We disagree with the answer to the question ‘What is the difference between a critical incident audit and a significant event audit?’ (‘Your problems solved: audit’ Guidelines in Practice Feb 2003).
First, significant event audit (SEA)1 developed from a marriage of single case review with the philosophy and principles that underpin the critical incident technique.2 This provides SEA with a simple structure to follow and a degree of scientific rigour not necessarily present in largely informal case review discussions. The structured analysis of a significant event involves gaining insight into the event and learning from it, implementing change (where appropriate) and minimising the chance of recurrence.
The critical incident technique is a recognised qualitative research method, used for a variety of purposes in different settings, and which has occasionally been applied to facilitate qualitative audit studies.
Variations of the term and technique (e.g. critical event audit/monitoring and critical incident analysis) appear in the literature, but these published methods do not appear to share the structured approach to audit of SEA. In addition, the term ‘critical incident’ has been criticised because of its pejo-rative nature and its potential to mislead when used in a clinical context.1
Second, the answer states "in both audits, you define a situation that merits attention ... when this situation occurs, the care of the patient is reviewed.” Although practitioners are encouraged to adopt this approach as a useful starting point for pre-defined cases, such as suicides or newly diagnosed cancers, we believe it is quite restrictive given the complexity and uncertainty of modern healthcare.
A more flexible approach, in which events considered significant are identified and prioritised may be more useful. In general practice there is a lack of evidence about the range and types of significant events that occur to allow many events worthy of analysis to be predefined or categorised conveniently.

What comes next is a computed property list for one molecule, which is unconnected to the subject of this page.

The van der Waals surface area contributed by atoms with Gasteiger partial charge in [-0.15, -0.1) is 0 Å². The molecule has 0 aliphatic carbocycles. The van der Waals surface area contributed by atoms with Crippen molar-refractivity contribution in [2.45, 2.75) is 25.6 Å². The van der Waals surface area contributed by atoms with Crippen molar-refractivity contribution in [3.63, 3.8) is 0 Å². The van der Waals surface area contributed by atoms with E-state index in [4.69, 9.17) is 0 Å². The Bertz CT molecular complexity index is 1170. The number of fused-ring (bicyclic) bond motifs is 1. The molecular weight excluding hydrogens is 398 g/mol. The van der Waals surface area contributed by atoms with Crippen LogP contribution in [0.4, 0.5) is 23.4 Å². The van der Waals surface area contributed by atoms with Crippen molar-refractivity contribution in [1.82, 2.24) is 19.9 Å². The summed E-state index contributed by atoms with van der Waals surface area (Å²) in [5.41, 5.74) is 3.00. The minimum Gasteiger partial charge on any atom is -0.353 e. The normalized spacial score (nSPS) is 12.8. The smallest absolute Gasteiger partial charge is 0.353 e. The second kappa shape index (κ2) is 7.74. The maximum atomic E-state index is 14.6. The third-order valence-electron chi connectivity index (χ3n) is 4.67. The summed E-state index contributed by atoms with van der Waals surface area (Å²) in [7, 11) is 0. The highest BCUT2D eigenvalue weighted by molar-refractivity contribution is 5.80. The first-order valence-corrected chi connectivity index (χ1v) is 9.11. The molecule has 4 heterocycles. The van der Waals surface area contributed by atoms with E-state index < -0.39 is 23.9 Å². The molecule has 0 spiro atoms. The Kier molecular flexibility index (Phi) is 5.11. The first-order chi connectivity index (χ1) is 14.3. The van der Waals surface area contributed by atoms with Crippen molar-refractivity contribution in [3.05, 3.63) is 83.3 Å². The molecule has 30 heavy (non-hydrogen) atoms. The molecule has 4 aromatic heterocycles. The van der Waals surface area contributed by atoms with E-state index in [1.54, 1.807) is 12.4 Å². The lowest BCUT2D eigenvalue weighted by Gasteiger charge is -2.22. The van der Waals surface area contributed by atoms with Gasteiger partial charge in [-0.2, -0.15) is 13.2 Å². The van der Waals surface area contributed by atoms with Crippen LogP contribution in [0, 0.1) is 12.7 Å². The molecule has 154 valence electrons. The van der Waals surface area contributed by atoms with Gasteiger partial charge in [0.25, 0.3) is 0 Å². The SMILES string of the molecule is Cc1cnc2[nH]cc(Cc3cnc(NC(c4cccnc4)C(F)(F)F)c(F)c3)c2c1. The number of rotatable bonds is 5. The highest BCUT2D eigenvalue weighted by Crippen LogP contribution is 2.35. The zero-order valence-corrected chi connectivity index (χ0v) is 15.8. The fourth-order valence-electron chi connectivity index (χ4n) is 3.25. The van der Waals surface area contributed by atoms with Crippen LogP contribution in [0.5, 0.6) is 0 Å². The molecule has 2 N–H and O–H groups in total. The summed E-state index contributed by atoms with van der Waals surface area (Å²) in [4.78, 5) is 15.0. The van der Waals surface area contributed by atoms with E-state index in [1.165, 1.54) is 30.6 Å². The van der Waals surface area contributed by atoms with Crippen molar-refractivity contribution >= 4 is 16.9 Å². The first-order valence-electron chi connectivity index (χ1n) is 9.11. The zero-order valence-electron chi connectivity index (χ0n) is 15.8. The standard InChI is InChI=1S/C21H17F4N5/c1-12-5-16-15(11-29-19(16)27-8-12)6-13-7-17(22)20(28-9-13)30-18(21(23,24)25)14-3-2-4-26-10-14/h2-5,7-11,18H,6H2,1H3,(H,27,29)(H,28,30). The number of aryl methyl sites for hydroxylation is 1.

Another point worth making is that it is not only patient care which can be reviewed, but also important administrative or organisational procedures that can be highlighted and analysed.3
Finally, it is implied that a significant event is "not necessarily so dramatic” [as a critical event]. While we agree that the SEA technique encourages practitioners to highlight and learn from examples of good practice, the prefix ‘significant’ is an umbrella term that is commonly applied to events or incidents that could be described as critical, adverse, near misses or errors.4
However, anecdotal evidence from our own database of around 500 significant event analyses submitted by GPs for educational peer assessment, suggests that most deal with negative incidents that could fall into the categories outlined. Recent focus group work with these GPs has confirmed that ‘positive’ events are rarely if ever identified for analysis.
This profusion of terminology, and the potential for misinterpretation, only adds to the confusion in this complex subject area. However, in general practice, ‘significant event’ appears to be supplanting ‘critical incident’ and other related terminology as the phrase of choice when dealing with these issues. In addition, significant event audit (or analysis!) is highly likely to be the most common method of qualitative audit undertaken.
Paul Bowie, Associate Adviser
Dr John McKay, GP/Associate Adviser
West of Scotland Region,
NHS Education for Scotland
- Pringle M, Bradley CP, Carmichael CM et al. Significant event auditing: A study of the feasibility and potential of case-based auditing in primary medical care. Occasional Paper 70, Royal College of General Practitioners. London, 1995.
- Flanagan JC. The critical incident technique. Psychol Bull 1954; 51: 327-58.
- McKay J, Bowie P, Lough M. Evaluating significant event analyses: implementing change is a measure of success. Education for Primary Care 2003; 14(1): 34-8.
- Harrison P, Joesbury H, Martin D et al. Significant event audit and reporting in general practice. Commissioned Report by the School of Health and Related Research, University of Sheffield, 2002. http://www.shef.ac.uk/uni/academic/R-Z/scharr/ (accessed 27th December 2002).